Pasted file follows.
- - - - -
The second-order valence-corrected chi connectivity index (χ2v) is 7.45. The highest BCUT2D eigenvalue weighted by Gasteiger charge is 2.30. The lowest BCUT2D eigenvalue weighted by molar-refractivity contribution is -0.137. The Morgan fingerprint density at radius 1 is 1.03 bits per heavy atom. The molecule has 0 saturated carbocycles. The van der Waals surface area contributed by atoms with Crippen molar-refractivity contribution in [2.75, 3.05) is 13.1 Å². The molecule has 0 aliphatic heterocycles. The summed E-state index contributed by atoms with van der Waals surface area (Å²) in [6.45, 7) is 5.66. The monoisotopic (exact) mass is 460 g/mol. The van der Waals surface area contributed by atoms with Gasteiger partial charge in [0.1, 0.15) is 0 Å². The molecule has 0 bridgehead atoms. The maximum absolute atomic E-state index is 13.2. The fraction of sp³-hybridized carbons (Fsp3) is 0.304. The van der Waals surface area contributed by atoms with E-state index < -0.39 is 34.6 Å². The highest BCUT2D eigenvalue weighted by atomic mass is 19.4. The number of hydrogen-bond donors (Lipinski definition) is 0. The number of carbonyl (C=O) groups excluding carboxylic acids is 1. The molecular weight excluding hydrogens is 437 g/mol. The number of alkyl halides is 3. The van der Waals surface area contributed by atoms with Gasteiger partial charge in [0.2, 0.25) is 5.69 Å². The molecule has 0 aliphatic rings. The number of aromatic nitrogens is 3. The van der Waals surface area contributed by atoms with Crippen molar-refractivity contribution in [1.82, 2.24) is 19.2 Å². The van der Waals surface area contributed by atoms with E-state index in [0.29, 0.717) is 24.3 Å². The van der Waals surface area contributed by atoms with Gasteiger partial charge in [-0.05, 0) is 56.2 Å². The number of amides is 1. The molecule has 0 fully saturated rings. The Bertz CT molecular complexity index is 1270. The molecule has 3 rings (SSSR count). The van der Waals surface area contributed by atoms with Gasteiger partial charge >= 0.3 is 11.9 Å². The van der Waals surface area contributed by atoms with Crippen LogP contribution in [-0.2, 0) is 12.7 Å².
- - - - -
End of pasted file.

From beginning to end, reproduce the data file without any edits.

The second-order valence-corrected chi connectivity index (χ2v) is 7.45. The highest BCUT2D eigenvalue weighted by Gasteiger charge is 2.30. The lowest BCUT2D eigenvalue weighted by molar-refractivity contribution is -0.137. The Morgan fingerprint density at radius 1 is 1.03 bits per heavy atom. The molecule has 0 saturated carbocycles. The van der Waals surface area contributed by atoms with Crippen molar-refractivity contribution in [2.75, 3.05) is 13.1 Å². The molecule has 0 aliphatic heterocycles. The summed E-state index contributed by atoms with van der Waals surface area (Å²) in [6.45, 7) is 5.66. The monoisotopic (exact) mass is 460 g/mol. The van der Waals surface area contributed by atoms with Gasteiger partial charge in [0.1, 0.15) is 0 Å². The molecule has 0 bridgehead atoms. The maximum absolute atomic E-state index is 13.2. The fraction of sp³-hybridized carbons (Fsp3) is 0.304. The van der Waals surface area contributed by atoms with E-state index < -0.39 is 34.6 Å². The highest BCUT2D eigenvalue weighted by atomic mass is 19.4. The number of hydrogen-bond donors (Lipinski definition) is 0. The number of carbonyl (C=O) groups excluding carboxylic acids is 1. The molecular weight excluding hydrogens is 437 g/mol. The number of alkyl halides is 3. The van der Waals surface area contributed by atoms with Gasteiger partial charge in [0.2, 0.25) is 5.69 Å². The molecule has 0 aliphatic rings. The number of aromatic nitrogens is 3. The van der Waals surface area contributed by atoms with Crippen molar-refractivity contribution in [1.82, 2.24) is 19.2 Å². The van der Waals surface area contributed by atoms with E-state index in [0.29, 0.717) is 24.3 Å². The van der Waals surface area contributed by atoms with Gasteiger partial charge in [-0.05, 0) is 56.2 Å². The number of amides is 1. The molecule has 0 fully saturated rings. The Bertz CT molecular complexity index is 1270. The molecule has 3 rings (SSSR count). The van der Waals surface area contributed by atoms with Gasteiger partial charge >= 0.3 is 11.9 Å². The van der Waals surface area contributed by atoms with Crippen LogP contribution in [-0.2, 0) is 12.7 Å².